Tuesday 12 December 2017

Back to boom era: first-time buyers borrowing an average of over €200k

Mover-purchasers are also starting to take out higher levels of mortgage debt, with the
average loan now €248,486, up 4.4pc on the year (Stock image)
Mover-purchasers are also starting to take out higher levels of mortgage debt, with the average loan now €248,486, up 4.4pc on the year (Stock image)
Charlie Weston

Charlie Weston

Surging house prices mean first-time buyers are back borrowing amounts last seen during the disastrous property boom.

The average mortgage amount being approved for first-time buyers has gone above €200,000.

This is the first time the average approval amount for new buyers has hit this level since 2009, when the property bubble started to burst.

A chronic shortage of properties and the Government's help-to-buy incentive are prompting new buyers to borrow more.

New figures from the Banking and Payments Federation show that the average mortgage approved for a first-time buyer rose to €201,928 in December.

This was up from an average of €192,928 in October, according to the banks.

The higher borrowing level comes as Central Bank rules on the size of deposits needed to get mortgage approval have been relaxed for new buyers.

The change in the rules means new buyers can get a mortgage with a 10pc deposit. Up to now they needed a 20pc deposit for amounts borrowed over €220,000. Although the rule changes did not come into effect until this year, banks appear to have been approving mortgages in December for new buyers on the basis of the relaxed rules, knowing the mortgages would not be drawn down until this year.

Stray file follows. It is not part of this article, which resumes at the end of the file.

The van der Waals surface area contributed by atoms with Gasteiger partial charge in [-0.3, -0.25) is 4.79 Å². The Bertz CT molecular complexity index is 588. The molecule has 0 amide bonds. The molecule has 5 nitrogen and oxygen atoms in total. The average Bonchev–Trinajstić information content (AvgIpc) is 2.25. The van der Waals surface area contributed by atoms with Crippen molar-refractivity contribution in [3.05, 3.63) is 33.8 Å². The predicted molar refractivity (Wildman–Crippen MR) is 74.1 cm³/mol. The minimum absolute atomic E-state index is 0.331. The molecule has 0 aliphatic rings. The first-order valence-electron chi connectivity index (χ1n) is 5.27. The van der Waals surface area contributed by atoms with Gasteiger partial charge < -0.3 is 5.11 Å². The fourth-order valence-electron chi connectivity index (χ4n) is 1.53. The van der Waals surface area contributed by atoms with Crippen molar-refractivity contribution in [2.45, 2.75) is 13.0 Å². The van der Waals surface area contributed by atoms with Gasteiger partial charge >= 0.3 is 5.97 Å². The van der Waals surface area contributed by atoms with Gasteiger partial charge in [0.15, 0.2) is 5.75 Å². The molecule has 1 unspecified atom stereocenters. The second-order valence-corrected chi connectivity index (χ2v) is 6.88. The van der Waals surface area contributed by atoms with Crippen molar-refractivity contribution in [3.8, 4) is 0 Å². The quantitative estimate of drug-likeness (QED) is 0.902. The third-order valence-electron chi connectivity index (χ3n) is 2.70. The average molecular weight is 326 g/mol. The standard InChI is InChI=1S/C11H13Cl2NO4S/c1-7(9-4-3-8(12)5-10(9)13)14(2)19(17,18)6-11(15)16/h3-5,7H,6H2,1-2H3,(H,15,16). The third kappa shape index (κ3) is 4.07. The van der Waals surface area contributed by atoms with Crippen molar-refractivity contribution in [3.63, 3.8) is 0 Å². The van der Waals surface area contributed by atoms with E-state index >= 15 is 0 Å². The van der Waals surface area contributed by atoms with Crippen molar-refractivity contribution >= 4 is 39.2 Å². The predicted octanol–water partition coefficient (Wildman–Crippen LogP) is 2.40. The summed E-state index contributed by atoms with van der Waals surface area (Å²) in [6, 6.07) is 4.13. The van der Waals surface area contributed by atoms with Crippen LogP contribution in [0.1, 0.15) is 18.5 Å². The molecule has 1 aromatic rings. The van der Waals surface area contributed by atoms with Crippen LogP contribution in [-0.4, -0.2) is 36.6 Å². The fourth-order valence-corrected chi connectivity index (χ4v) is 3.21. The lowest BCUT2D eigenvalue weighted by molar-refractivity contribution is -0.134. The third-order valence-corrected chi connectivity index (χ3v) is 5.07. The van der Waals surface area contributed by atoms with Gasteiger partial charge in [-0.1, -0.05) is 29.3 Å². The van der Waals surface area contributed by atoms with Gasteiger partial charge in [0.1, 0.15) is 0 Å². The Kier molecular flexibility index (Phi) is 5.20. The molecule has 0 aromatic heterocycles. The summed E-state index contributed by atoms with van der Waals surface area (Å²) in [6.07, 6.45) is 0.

Debt

Davy Stockbrokers economist Conall Mac Coille said the relaxing of the Central Bank lending rules meant borrowers could take on higher levels of debt.

He said the banking figures show the average mortgage loan approval to first-time buyers was 11pc higher in December, when compared with the previous month.

"The last time Irish first-time buyers borrowed more than €200,000 on average was in 2009."

Mover-purchasers are also starting to take out higher levels of mortgage debt, with the average loan now €248,486, up 4.4pc on the year.

Mr Mac Coille said the higher amounts being approved reflected the fact there was a chronic shortage of properties to buy. Just 1pc of the housing stock, or 20,000 homes, had been listed for sale on the property website MyHome.ie, he said.

The banking figures also show that 3,144 people were approved for a mortgage in December. This was 31pc higher than the same month the year before. This took to 34,230 the total number of potential borrowers who got the green light to borrow over all of last year. Half of those approved by their lender for a home-loan were first-time buyers.

Not everyone approved for a mortgage will end up drawing it down, as many will be outbid by cash buyers and investors when trying to buy a property.

Irish Independent

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